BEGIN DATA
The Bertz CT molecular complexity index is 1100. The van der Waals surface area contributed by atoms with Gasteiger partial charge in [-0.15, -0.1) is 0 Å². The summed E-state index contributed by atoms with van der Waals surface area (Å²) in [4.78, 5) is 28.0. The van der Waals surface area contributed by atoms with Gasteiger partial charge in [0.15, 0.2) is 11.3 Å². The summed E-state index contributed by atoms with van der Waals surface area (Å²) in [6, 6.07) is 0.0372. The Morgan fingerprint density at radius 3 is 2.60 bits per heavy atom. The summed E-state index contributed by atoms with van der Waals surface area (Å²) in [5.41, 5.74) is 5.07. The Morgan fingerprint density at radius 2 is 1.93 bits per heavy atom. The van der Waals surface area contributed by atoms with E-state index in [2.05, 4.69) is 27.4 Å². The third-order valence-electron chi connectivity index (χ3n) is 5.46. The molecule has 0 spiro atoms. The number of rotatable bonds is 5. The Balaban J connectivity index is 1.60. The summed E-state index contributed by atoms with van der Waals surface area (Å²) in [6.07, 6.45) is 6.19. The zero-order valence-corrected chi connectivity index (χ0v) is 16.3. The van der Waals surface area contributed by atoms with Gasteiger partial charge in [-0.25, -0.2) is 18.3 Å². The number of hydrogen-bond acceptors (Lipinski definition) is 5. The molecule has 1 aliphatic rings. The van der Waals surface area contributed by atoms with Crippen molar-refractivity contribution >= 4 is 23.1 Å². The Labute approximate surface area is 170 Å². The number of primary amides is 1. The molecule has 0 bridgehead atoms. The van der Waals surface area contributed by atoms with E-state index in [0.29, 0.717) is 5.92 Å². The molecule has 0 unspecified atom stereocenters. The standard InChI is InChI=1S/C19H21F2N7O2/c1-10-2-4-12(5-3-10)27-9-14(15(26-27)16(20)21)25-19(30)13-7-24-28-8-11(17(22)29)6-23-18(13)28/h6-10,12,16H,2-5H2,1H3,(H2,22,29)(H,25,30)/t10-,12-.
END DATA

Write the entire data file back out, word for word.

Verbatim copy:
The Bertz CT molecular complexity index is 1100. The van der Waals surface area contributed by atoms with Gasteiger partial charge in [-0.15, -0.1) is 0 Å². The summed E-state index contributed by atoms with van der Waals surface area (Å²) in [4.78, 5) is 28.0. The van der Waals surface area contributed by atoms with Gasteiger partial charge in [0.15, 0.2) is 11.3 Å². The summed E-state index contributed by atoms with van der Waals surface area (Å²) in [6, 6.07) is 0.0372. The Morgan fingerprint density at radius 3 is 2.60 bits per heavy atom. The summed E-state index contributed by atoms with van der Waals surface area (Å²) in [5.41, 5.74) is 5.07. The Morgan fingerprint density at radius 2 is 1.93 bits per heavy atom. The van der Waals surface area contributed by atoms with E-state index in [2.05, 4.69) is 27.4 Å². The third-order valence-electron chi connectivity index (χ3n) is 5.46. The molecule has 0 spiro atoms. The number of rotatable bonds is 5. The Balaban J connectivity index is 1.60. The summed E-state index contributed by atoms with van der Waals surface area (Å²) in [6.07, 6.45) is 6.19. The zero-order valence-corrected chi connectivity index (χ0v) is 16.3. The van der Waals surface area contributed by atoms with Gasteiger partial charge in [-0.25, -0.2) is 18.3 Å². The number of hydrogen-bond acceptors (Lipinski definition) is 5. The molecule has 1 aliphatic rings. The van der Waals surface area contributed by atoms with Crippen molar-refractivity contribution >= 4 is 23.1 Å². The Labute approximate surface area is 170 Å². The number of primary amides is 1. The molecule has 0 bridgehead atoms. The van der Waals surface area contributed by atoms with E-state index in [0.29, 0.717) is 5.92 Å². The molecule has 0 unspecified atom stereocenters. The standard InChI is InChI=1S/C19H21F2N7O2/c1-10-2-4-12(5-3-10)27-9-14(15(26-27)16(20)21)25-19(30)13-7-24-28-8-11(17(22)29)6-23-18(13)28/h6-10,12,16H,2-5H2,1H3,(H2,22,29)(H,25,30)/t10-,12-.